Kotomina T, Isakova-Sivak I, Kim KH, Park BR, Jung. Generation and Characterization of Universal Live-Attenuated Influenza Vaccine Candidates Containing Multiple M2e Epitopes. Vaccines (Basel). 2020 Nov 3;8(4):E648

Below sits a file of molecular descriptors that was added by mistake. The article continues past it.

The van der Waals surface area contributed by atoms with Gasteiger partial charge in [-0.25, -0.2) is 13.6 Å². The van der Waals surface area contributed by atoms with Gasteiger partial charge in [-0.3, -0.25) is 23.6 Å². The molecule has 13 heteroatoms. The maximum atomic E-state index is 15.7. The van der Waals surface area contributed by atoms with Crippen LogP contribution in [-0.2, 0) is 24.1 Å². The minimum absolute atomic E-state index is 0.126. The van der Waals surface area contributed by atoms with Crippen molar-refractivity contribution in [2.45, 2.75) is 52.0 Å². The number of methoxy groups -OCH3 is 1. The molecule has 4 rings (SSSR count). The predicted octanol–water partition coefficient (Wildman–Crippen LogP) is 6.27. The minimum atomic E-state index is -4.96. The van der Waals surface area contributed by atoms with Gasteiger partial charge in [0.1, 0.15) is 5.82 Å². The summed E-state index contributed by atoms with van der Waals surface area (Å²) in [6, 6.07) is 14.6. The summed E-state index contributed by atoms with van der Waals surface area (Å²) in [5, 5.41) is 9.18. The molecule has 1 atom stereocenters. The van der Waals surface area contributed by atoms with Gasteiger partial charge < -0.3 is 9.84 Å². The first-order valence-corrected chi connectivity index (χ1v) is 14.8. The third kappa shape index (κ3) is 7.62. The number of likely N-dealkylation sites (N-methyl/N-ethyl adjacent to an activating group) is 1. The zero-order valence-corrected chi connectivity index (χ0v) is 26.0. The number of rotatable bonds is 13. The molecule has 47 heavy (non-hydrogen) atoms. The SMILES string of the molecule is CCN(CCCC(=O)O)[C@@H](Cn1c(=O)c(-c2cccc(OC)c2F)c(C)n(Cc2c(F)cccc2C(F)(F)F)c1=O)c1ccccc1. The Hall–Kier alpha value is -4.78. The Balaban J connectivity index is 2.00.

Influenza viruses constantly evolve, reducing the overall protective effect of routine vaccination campaigns. Many different strategies are being explored to design universal influenza vaccines capable of protecting against evolutionary diverged viruses. The ectodomain of influenza A M2e protein (M2e) is among the most promising targets for universal vaccine design. Here, we generated two recombinant live attenuated influenza vaccines (LAIVs) expressing additional four M2e tandem repeats (4M2e) from the N-terminus of the viral hemagglutinin (HA) protein, in an attempt to enhance the M2e-mediated cross-protection. The recombinant H1N1+4M2e and H3N2+4M2e viruses retained growth characteristics attributable to traditional LAIV viruses and induced robust influenza-specific antibody responses in BALB/c mice, although M2e-specific antibodies were raised only after two-dose vaccination with LAIV+4M2e viruses. Mice immunized with either LAIV or LAIV+4M2e viruses were fully protected against a panel of heterologous influenza challenge viruses suggesting that antibody and cell-mediated immunity contributed to the protection. The protective role of the M2e-specific antibody was seen in passive serum transfer experiments, where enhancement in the survival rates between classical LAIV and chimeric H3N2+4M2e LAIV was demonstrated for H3N2 and H5N1 heterologous challenge viruses. Overall, the results of our study suggest that M2e-specific antibodies induced by recombinant LAIV+4M2e in addition to cellular immunity by LAIV play an important role in conferring protection against heterologous viruses.
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